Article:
Friday, October 10, 2014

on surviving.

I have lunch breaks now. Lunch breaks, a commute, a time sheet, a department, a 401k, obligations, a workplace. I drive about a half hour to a suburb where there is a huge warehouse-type building full of people who collectively produce wonderful stop-motion features, and I am perched on the very lowest rung where things need to be cleaned, fixed, installed, stocked, and polished.

But perhaps I should rewind.

This summer was going to be all about wandering about outside. Being cooped up for multiple years was a struggle, was a prison. I just wanted to be where I belong with water, mountains, trees and sky. I wanted to slowly sort through the newness of my survivorship, assess where I wanted to head, reconnect all my disparate parts and ease into life on the other side of my time in stasis. Instead, a friend of my brother's suggested I take over the job he'd been promoted out of, and before I knew it I was being called in to interview. They must have liked something about me because here I am three months later, blogging on my lunch break.

Why has it taken so long to update? I have not stopped moving since Maui. Now that autumn is here, I find myself scaling back on the hyperactive pace with which I have been careening through my days and actually taking the time to reflect.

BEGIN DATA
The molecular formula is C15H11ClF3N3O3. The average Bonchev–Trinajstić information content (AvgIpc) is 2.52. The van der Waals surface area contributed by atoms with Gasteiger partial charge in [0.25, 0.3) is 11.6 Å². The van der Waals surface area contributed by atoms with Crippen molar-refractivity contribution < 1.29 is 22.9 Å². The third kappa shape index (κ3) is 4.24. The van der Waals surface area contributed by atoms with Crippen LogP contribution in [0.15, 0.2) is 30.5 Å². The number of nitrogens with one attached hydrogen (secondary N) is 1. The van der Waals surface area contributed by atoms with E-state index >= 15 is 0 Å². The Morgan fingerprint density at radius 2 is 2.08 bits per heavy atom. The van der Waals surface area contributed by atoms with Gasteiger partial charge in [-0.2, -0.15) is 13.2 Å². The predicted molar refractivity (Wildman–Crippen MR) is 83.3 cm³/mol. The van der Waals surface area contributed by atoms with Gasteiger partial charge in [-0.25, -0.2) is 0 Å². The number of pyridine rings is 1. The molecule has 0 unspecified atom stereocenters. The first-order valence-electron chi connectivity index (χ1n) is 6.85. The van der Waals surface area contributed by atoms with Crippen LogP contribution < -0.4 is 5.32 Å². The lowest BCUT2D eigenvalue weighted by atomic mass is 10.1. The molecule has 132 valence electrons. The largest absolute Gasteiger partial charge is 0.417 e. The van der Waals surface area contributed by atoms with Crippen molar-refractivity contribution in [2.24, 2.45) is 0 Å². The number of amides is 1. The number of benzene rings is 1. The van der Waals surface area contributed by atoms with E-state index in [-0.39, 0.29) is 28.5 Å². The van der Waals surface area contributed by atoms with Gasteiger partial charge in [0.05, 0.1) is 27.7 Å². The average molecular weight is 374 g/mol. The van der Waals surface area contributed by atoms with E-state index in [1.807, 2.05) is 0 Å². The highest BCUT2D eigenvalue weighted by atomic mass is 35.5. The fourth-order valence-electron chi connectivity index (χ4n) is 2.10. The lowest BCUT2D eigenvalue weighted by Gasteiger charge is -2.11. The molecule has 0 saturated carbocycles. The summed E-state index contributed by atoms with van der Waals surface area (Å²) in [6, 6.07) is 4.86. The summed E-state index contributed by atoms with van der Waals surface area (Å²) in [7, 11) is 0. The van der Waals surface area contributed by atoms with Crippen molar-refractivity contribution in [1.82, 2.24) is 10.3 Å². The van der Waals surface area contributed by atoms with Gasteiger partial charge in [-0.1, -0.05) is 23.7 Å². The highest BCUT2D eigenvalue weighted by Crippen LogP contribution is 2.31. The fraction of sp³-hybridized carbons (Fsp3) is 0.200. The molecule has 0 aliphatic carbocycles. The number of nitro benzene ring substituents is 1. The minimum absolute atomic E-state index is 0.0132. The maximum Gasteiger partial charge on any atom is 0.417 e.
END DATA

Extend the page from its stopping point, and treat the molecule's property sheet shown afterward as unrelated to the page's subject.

Imagine you have spent three years in a dimly-lit room with very little exercise or stimulation. You have infrequent opportunities to interact with people outside a very small subset of those closest to you. You have a limited diet, and every so often you are in some way drugged, maimed, or poisoned. One day, the forces at play decide to back off and give you respite. You are slowly eased into basic tasks, and the poisoning et. al have been discontinued... but the lights are usually off or very low. As soon as you have regained enough strength to perform the basic tasks of survival and your body can function without intervention, you are pushed through a door at the end of a friendly enough hallway out into the open air. The simple daylight is blinding. Everything is louder, chaotic, feels more. You have to remember how to do all the things you took for granted before. You have to remember how to interact with people outside of the room. You grip fiercely to whatever hand will hold yours and wobble about, or run at full speed until you slam into a wall. Eventually, your eyes start to adjust and your legs get firm beneath you, but it takes time to feel like you are a whole unit that takes up space and deserves to be away from that room and is a dynamic presence in the rest of the world. There is a quiet, giddy power that starts to fill every small space between your organs and overloads your synapses. Maybe you start to shoot laser beams from your fingertips. Maybe you can stop time. Maybe you are bulletproof. The fear of being back in that room slowly is overshadowed by the euphoria of being away from it. You are hungry all the time; for every sensory experience, every challenge, every sweeping vista. But you find a number of blurry spots in your brain that don't always take to sharpening and sometimes you wave your arms about and forget that in all this space there are so many people and objects. That's when the euphoria dulls and you find yourself feeling overstimulated or confused. The road doesn't look right. The sky is an off color. Nothing has changed, but now you don't belong to any of it. It's time to stop, reassess, and figure out where to go from here.